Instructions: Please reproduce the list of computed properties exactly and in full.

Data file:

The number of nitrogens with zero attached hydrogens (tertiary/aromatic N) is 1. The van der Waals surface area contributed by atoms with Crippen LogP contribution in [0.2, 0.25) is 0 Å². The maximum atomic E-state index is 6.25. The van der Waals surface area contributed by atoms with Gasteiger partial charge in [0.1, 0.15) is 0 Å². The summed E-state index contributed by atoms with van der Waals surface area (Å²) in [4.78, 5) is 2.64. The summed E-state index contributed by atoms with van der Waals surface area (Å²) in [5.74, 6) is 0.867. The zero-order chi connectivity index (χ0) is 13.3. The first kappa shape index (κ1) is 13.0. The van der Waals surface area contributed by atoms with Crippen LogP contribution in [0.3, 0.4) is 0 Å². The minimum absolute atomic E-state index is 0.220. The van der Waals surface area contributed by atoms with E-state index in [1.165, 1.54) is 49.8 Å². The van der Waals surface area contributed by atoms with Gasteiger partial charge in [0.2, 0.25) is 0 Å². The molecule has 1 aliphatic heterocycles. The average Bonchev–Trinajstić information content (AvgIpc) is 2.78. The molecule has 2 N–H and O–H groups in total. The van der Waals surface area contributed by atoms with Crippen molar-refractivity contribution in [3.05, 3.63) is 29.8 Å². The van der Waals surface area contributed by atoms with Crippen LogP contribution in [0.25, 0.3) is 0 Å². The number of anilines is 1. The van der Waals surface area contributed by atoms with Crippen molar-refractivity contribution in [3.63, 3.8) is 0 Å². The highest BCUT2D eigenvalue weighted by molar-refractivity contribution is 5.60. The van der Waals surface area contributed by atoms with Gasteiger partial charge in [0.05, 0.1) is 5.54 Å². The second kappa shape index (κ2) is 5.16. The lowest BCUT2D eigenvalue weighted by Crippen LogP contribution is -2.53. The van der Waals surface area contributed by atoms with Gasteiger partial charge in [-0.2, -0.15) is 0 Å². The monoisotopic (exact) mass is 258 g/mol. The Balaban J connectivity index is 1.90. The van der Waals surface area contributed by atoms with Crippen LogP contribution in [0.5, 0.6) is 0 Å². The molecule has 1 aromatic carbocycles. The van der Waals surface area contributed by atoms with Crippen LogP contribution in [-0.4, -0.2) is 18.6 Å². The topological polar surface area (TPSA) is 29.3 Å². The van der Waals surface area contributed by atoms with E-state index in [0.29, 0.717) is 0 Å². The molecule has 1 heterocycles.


The number of nitrogens with zero attached hydrogens (tertiary/aromatic N) is 1. The van der Waals surface area contributed by atoms with Crippen LogP contribution in [0.2, 0.25) is 0 Å². The maximum atomic E-state index is 6.25. The van der Waals surface area contributed by atoms with Gasteiger partial charge in [0.1, 0.15) is 0 Å². The summed E-state index contributed by atoms with van der Waals surface area (Å²) in [4.78, 5) is 2.64. The summed E-state index contributed by atoms with van der Waals surface area (Å²) in [5.74, 6) is 0.867. The zero-order chi connectivity index (χ0) is 13.3. The first kappa shape index (κ1) is 13.0. The van der Waals surface area contributed by atoms with Crippen LogP contribution in [0.3, 0.4) is 0 Å². The minimum absolute atomic E-state index is 0.220. The van der Waals surface area contributed by atoms with E-state index in [1.165, 1.54) is 49.8 Å². The van der Waals surface area contributed by atoms with Gasteiger partial charge in [0.2, 0.25) is 0 Å². The molecule has 1 aliphatic heterocycles. The average Bonchev–Trinajstić information content (AvgIpc) is 2.78. The molecule has 2 N–H and O–H groups in total. The van der Waals surface area contributed by atoms with Crippen molar-refractivity contribution in [3.05, 3.63) is 29.8 Å². The van der Waals surface area contributed by atoms with Crippen LogP contribution in [0.25, 0.3) is 0 Å². The number of anilines is 1. The van der Waals surface area contributed by atoms with Crippen molar-refractivity contribution in [3.63, 3.8) is 0 Å². The highest BCUT2D eigenvalue weighted by molar-refractivity contribution is 5.60. The van der Waals surface area contributed by atoms with Gasteiger partial charge in [0.05, 0.1) is 5.54 Å². The second kappa shape index (κ2) is 5.16. The lowest BCUT2D eigenvalue weighted by Crippen LogP contribution is -2.53. The van der Waals surface area contributed by atoms with Gasteiger partial charge in [-0.2, -0.15) is 0 Å². The monoisotopic (exact) mass is 258 g/mol. The Balaban J connectivity index is 1.90. The van der Waals surface area contributed by atoms with Crippen LogP contribution in [0.5, 0.6) is 0 Å². The molecule has 1 aromatic carbocycles. The van der Waals surface area contributed by atoms with Crippen LogP contribution in [-0.4, -0.2) is 18.6 Å². The topological polar surface area (TPSA) is 29.3 Å². The van der Waals surface area contributed by atoms with E-state index in [0.29, 0.717) is 0 Å². The molecule has 1 heterocycles.